We found MCP-1 expression was increased in Ang II-treated hearts, and when IFN-γ is deleted, MCP-1 production was significantly reduced (Figure 4 & 5C). Previous works from others and us demonstrated that MCP-1 is necessary to induce Ang II-mediated fibrosis in the myocardium [14], [34], which expression in macrophage, endothelium, vascular smooth muscle cells and glomerular endothelial and epithelial cells [35], [36]. We found that WT macrophages interacting directly with WT T cells stimulated more MCP-1 production than WT macrophages interacting with IFN-γ-KO T cells (Figure 5C), providing an explanation of how IFN-γ is responsible for amplifying the expression of MCP-1. Therefore, our findings established an interaction between T cell produced IFN-γ and macrophage production of MCP-1. Lin et al used transgenic mice, called “macrophages insensitive to interferon-γ” mice to assess the effects of IFN-γ signaling on macrophage lineage cells in response to infection of lymphocytic choriomeningitis virus, they reported that CD4+ T-cell production of IFN-γ promotes signaling in macrophage lineage cells, which control the production of chemokines i.e., MCP-1, and the recruitment of macrophages to the central neuron system [31]. Coelho et al reported that priming of macrophage with IFN-γ stimulated production of MCP-1, which may drive tissue chemokine production and inflammation and bear a significant role in the pathogenesis of Chagas disease [19]. When this manuscript is under review, Pore et al reported that a similar observation of that coincubation with outer membrane protein A of Shigella flexneri 2a -pretreated macrophages enhances the production of IFN-γ by the outer membrane protein A-primed CD4+ T cells, representing that outer membrane protein A may enhance IFN-γ expression in CD4+ T cells through the induction of IL-12 production in macrophages. They demonstrated that TLR2 activation and antigen presentation is responsible for the optimum production of IFN-γ by macrophages:CD4+ T cells coculture [37].

We found that another CC-chemokine–macrophage inflammatory protein 1α (MIP-1α)–expression did not differ between WT and IFN-γ KO mice at day 7 after Ang II-infusion (Figure 3E). Although MCP-1 and MIP-α are belong to CC chemokine family, Natasa et al revealed that MCP-1 expression was unregulated significantly in patients of intermediate uveitis (IU) and there is no difference in MIP-1α between IU and control patients in intraocular levels [38].

Our results reveal an important role of IFN-γ in Ang II-infusion-induced inflammation and cardiac fibrosis, which is summarized in Figure 6. IFN-γ is essential for inflammatory cell infiltration, expression of pro-inflammatory cytokines, and cardiac fibrosis in Ang II-treated mouse hearts. Our results demonstrate that there is a reciprocal interaction between infiltrated T cells and macrophages in heart where IFN-γ produced by T cells stimulates the macrophage expression of MCP-1, which causes the recruitment of macrophages and leukocytes and cardiac inflammation and fibrosis.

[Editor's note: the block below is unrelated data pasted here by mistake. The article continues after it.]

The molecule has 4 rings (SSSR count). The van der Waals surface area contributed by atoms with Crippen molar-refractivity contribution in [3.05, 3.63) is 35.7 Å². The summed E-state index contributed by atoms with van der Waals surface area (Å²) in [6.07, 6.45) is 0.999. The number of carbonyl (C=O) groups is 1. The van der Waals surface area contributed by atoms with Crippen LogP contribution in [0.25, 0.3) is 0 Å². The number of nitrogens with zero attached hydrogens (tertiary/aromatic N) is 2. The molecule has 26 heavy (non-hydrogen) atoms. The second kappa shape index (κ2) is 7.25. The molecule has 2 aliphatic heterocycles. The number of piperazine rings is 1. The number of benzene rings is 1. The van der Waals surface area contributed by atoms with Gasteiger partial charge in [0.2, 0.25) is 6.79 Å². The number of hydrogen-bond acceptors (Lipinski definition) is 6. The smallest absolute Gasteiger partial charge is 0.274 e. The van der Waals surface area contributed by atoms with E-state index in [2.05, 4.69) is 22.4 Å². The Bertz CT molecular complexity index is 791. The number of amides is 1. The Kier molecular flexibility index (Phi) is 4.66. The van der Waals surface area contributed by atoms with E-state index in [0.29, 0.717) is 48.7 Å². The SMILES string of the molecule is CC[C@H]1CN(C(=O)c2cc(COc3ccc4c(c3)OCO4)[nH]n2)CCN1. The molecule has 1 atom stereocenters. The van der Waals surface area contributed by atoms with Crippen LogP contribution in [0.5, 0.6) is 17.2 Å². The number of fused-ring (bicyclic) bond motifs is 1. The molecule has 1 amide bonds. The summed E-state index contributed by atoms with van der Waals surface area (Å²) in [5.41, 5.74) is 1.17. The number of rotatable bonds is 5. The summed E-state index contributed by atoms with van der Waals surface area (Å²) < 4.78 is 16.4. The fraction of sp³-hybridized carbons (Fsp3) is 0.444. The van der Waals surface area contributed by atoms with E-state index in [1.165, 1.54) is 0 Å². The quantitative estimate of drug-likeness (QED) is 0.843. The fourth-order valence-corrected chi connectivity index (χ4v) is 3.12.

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Figure 6. Summarize of the role of IFN-γ in angiotensin II-induced cardiac fibrosis and inflammation.

Hypertension or Ang II induce the infiltration of IFN-γ producing T cells (1); that interact directly with macrophages and release IFN-γ (2); which activates marcrophages and increases the production of MCP-1 (3); which recruits more macrophages to heart (4); then fuels inflammation and fibrosis (5).

https://doi.org/10.1371/journal.pone.0035506.g006

Materials and Methods

Animals and Ethics Statement

B6.129S7-Ifngtm1Ts/J (IFN-γ−/−) mice and wild-type littermates were purchased from the Jackson Laboratory [39]. Mice were maintained under specific-pathogen-free conditions in the animal facility at the Beijing Heart Lung and Blood Vessel Diseases Institute. The mice were given a standard diet. The investigations conformed to the US National Institutes of Health Guide for the Care and Use of Laboratory Animals (publication no. 85–23, 1996) and were approved by the Animal Care and Use Committee of Capital Medical University.

Mouse Model of Ang II Infusion-induced Cardiac Fibrosis

Hypertensive cardiac fibrosis was induced in 6–8 week old IFN-γ-knockout (IFN-γ–KO) mice and littermate wild-type (WT) mice by subcutaneous infusion of Ang II (Sigma-Aldrich St. Louis, MO) at a dose of 1500 ng/kg/minute using osmotic minipumps (Alzet MODEL 1007D; DURECT, Cupertino, CA) as we described before [14]. We also infused mice for different days to investigate the time course effect. Systolic blood pressure was measured by the tail-cuff system (Softron BP-98A; Softron, Tokyo, Japan), and values were derived from a mean of 10–20 measurements per animal at each time point. All animals were euthanized by overdose pentobarbital (100 mg/kg) at the end of each treatment period.

Histopathology and Immunohistochemistry